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Rylee had lived a perfectly normal, healthy life with many hobbies throughout her high school and college years: sports, friends, music, and art to name a few. She graduated from Loomis High School and went on to pursue a bachelor's degree in art education where she exceled. Her "brought-to-life" paintings earned her a place in the University of Nebraska at Kearney's senior exhibition in spring 2012. Teaching kids how to love and appreciate art by painting, drawing, and more was something Rylee would do for the rest of her life.

Or so she thought.

Four years ago, Rylee noticed minor tremors, or shaking, in her hands. It happened only when she used or held her hand a certain way. She just chalked it up as hormones because she was 6 months pregnant at the time. Eventually moving to her head, the tremors progressed and 18 months later she decided it was time to see a doctor. 

After countless blood tests, heart tests, eye tests, high dose oral steroids, a CT scan and more, the doctors discovered Rylee has damage throughout her central nervous system (brain and spinal cord). She was later diagnosed with Autoimmune Encephalitis (AE), a newly discovered disease (2007) that attacks the healthy cells in the brain for an unknown reason.

Courtesy of Rylee Freeland

Although AE is unknown to much of the medical community, her doctors have an idea on successful treatments to keep the inflammation at bay. Rylee quickly started treatment but wanted to learn more about her rare disease. She researched for a neurologist who studies the disease and has experience treating AE, which led her to UCHealth in Aurora, CO.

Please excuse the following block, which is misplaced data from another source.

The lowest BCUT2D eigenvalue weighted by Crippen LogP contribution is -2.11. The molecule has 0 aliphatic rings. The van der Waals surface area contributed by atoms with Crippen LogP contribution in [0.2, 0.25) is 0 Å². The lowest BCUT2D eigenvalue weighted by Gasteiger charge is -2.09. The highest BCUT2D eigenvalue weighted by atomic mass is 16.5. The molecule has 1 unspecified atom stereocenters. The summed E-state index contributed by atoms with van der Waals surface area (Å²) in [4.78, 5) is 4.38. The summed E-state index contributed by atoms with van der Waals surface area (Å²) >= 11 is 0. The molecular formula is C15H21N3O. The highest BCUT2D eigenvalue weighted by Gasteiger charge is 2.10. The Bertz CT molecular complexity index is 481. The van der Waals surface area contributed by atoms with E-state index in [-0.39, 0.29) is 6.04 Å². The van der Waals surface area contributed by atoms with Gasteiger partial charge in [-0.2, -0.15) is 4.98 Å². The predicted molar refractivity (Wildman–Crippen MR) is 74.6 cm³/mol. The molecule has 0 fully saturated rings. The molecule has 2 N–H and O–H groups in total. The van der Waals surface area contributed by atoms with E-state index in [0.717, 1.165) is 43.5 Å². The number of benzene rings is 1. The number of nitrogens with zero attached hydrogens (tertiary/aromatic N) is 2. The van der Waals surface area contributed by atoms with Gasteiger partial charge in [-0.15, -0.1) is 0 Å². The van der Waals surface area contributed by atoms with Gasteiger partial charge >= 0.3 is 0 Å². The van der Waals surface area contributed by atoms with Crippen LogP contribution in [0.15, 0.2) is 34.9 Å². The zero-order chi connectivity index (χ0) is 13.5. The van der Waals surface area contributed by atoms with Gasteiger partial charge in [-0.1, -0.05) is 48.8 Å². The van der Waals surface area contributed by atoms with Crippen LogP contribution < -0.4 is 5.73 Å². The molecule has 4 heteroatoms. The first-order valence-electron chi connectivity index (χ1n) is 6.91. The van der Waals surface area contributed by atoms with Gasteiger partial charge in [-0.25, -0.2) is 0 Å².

These numbers don't encapsulate the true challenges behind the disease, but so far Rylee has been through:

  • Neurologists: 3
  • MRIs: 9
  • Spinal Taps: 2
  • Steroid infusions: 8
  • Rituximab infusions: 3 

Despite the hours of IVs in her arms and her "not-so-normal" life now, Rylee embraces her journey with AE and says she's eternally grateful for those who have been alongside her through it all: God, her family, and the amazing healthcare workers. 

“I have found that good, supportive, kind, and caring nurses make the biggest difference in my journey," said Rylee.


Rylee pictured with Specialty/Oncology Clinic nurses Robin Reed, RN, and Kodi Colter, RN. Robin has been with Phelps Memorial for 9 1/2 years and Kodi has been on the team for 2 1/2 years.

She and her husband, Kyle, are on the road often for appointments in Denver. Fortunately, the Oncology and Infusion Clinic in Holdrege offers the rituximab infusion which is one of the most successful treatments for her disease. This treatment keeps her brain from attacking more healthy cells. Doctors say she will have to receive rituximab infusions every six months for the rest of her life.

"The oncology nurses realize getting infusions all day isn’t exactly fun or ideal, but they always make sure I am comfortable, content, and doing as well as I can be," she said.

Robin Reed, RN, and Rylee Freeland.


The infusion takes 4 to 5 hours each time. Having the option to get these infusions close by and not drive to Colorado is convenient, cost-effective, and saves time for Rylee and her family.

  • Miles driven for appointments in CO: 5,015
  • Miles driven for infusions: 170

She gets the infusions while her three kids are at school and she's home by the time they get on the bus.

"One of the first things people ask me regarding my infusion is, 'Do you have to go to Colorado for that?”, and I love being able to tell them, 'Nope! I can do it at Phelps Memorial,'" she said. "Mentally, physically, and financially it is a blessing to me and my family to be able to go to PMHC."




rylee family
Rylee with husband Kyle and 3 kids: Jennica (7), Karter (9) and Tucker (5).